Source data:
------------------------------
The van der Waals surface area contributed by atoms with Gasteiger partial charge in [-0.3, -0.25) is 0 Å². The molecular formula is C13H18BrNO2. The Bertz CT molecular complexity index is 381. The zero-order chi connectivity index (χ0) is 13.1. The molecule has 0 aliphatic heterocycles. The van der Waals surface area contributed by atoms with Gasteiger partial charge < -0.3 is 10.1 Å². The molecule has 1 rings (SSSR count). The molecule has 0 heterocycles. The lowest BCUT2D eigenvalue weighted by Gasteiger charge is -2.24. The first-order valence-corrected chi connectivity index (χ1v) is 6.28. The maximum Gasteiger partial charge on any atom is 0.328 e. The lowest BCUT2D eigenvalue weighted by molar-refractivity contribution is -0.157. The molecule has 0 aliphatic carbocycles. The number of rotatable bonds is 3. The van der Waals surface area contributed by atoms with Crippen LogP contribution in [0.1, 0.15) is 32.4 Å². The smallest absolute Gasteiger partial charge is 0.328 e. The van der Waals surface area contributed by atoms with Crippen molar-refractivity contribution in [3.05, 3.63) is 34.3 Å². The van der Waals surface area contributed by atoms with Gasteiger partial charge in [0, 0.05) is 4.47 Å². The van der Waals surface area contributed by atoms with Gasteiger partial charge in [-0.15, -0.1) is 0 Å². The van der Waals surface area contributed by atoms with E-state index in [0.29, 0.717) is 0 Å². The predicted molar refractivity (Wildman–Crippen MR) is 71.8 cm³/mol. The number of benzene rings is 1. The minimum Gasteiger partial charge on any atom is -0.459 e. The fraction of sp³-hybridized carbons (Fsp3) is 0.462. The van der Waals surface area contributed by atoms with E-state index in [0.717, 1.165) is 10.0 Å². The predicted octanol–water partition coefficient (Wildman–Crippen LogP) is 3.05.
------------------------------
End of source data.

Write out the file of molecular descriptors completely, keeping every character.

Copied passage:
The van der Waals surface area contributed by atoms with Gasteiger partial charge in [-0.3, -0.25) is 0 Å². The molecular formula is C13H18BrNO2. The Bertz CT molecular complexity index is 381. The zero-order chi connectivity index (χ0) is 13.1. The molecule has 0 aliphatic heterocycles. The van der Waals surface area contributed by atoms with Gasteiger partial charge < -0.3 is 10.1 Å². The molecule has 1 rings (SSSR count). The molecule has 0 heterocycles. The lowest BCUT2D eigenvalue weighted by Gasteiger charge is -2.24. The first-order valence-corrected chi connectivity index (χ1v) is 6.28. The maximum Gasteiger partial charge on any atom is 0.328 e. The lowest BCUT2D eigenvalue weighted by molar-refractivity contribution is -0.157. The molecule has 0 aliphatic carbocycles. The number of rotatable bonds is 3. The van der Waals surface area contributed by atoms with Crippen LogP contribution in [0.1, 0.15) is 32.4 Å². The smallest absolute Gasteiger partial charge is 0.328 e. The van der Waals surface area contributed by atoms with Crippen molar-refractivity contribution in [3.05, 3.63) is 34.3 Å². The van der Waals surface area contributed by atoms with Gasteiger partial charge in [0, 0.05) is 4.47 Å². The van der Waals surface area contributed by atoms with Gasteiger partial charge in [-0.15, -0.1) is 0 Å². The van der Waals surface area contributed by atoms with E-state index in [0.29, 0.717) is 0 Å². The predicted molar refractivity (Wildman–Crippen MR) is 71.8 cm³/mol. The number of benzene rings is 1. The minimum Gasteiger partial charge on any atom is -0.459 e. The fraction of sp³-hybridized carbons (Fsp3) is 0.462. The van der Waals surface area contributed by atoms with E-state index in [0.717, 1.165) is 10.0 Å². The predicted octanol–water partition coefficient (Wildman–Crippen LogP) is 3.05.